3 Safety Hazards To Look For When Buying a Home

3 Safety Hazards To Look For When Buying a Home

If you’re in the market to buy a new home, stay alert and attentive as you visit different houses. It’s easy to be impressed by attractive renovations and sleek new appliances, but you should also look out for safety hazards at each showing. Some of these safety concerns are easy to remedy, but others may be deal-breakers for you and your family. Make informed choices to keep everyone in your household safe!

Poor Electrical Wiring

Do any of the light fixtures flicker when you turn them on? Do some electrical outlets work fine, while others provide no power? Old, corroded, or faulty wiring can elevate the risk of fires breaking out in the home.

Enlist an electrician to perform a thorough inspection of the wiring in the house you’re thinking of buying. They can locate faulty wiring and estimate the cost and time required to fix it; some projects, like ground wiring, are inexpensive. You can opt to fix the wiring yourself or alert the seller to the problem and give them the opportunity to fix it.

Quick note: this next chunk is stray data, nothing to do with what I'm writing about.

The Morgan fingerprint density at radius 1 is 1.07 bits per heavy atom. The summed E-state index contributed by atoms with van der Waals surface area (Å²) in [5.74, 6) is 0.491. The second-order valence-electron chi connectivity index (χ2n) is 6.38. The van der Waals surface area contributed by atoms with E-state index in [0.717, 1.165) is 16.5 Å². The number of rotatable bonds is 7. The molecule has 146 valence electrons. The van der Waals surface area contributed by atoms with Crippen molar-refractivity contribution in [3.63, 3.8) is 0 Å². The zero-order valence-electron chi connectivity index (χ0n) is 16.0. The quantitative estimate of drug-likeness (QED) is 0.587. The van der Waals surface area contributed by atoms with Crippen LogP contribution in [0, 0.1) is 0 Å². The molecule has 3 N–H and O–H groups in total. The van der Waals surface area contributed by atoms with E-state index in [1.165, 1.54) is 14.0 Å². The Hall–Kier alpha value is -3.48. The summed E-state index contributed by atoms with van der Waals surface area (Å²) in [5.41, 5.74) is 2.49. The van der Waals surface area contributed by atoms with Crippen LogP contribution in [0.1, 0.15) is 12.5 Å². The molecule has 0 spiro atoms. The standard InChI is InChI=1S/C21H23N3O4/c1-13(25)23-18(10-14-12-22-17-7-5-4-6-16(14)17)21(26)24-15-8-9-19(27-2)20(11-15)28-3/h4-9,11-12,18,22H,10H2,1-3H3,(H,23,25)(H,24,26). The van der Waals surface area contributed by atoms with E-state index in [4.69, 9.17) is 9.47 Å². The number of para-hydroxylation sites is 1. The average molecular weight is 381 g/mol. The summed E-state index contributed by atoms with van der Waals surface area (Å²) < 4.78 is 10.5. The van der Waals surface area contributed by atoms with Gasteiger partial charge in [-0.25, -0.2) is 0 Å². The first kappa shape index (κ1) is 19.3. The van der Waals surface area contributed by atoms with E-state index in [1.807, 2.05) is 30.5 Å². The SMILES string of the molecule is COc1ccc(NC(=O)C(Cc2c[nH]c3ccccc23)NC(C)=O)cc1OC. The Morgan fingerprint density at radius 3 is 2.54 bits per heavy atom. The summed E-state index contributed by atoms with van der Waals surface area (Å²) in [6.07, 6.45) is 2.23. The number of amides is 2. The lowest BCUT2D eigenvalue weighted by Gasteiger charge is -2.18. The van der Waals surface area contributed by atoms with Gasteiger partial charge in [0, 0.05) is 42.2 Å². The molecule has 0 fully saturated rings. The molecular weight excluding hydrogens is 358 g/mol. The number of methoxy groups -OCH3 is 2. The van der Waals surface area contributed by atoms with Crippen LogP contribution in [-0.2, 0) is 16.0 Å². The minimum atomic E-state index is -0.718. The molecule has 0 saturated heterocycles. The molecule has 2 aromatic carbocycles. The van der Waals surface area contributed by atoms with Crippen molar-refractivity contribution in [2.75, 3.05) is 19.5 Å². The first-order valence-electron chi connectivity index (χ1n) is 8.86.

If you’re looking at a home built before 1980, you’ll need to make sure that all traces of asbestos are gone before you buy. Asbestos was a common building material for acoustic insulation, floor tile backing, and textured paint, among other applications. Its relative resistance to fire and effectiveness at insulation made it popular for decades—until studies revealed that it causes cancer.

Undisturbed asbestos isn’t an immediate health risk; the hazardous part occurs when you move it around, releasing fibers into the air. If the home you’re looking at buying has asbestos building materials, you’ll need to hire professionals to remove it safely.

Radon Gas

Radon is an odorless and colorless gas found in all 50 US states. It’s also the leading cause of lung cancer in non-smokers. If you’re thinking of buying a home, ask the seller if they’ve tested it for radon recently.

There are several things home buyers should know about radon before officially purchasing the home. One being that even if the seller says they don’t have radon problems, you should still have a radon expert test the home independently. If test results indicate high levels of radon, you can choose to install your own mitigation system or not buy the home at all.

When buying a new home, keep the health and safety of your household at the forefront of your mind! Look out for these common safety hazards at each showing, and decide for yourself whether you want to mitigate these risks yourself or keep on shopping.

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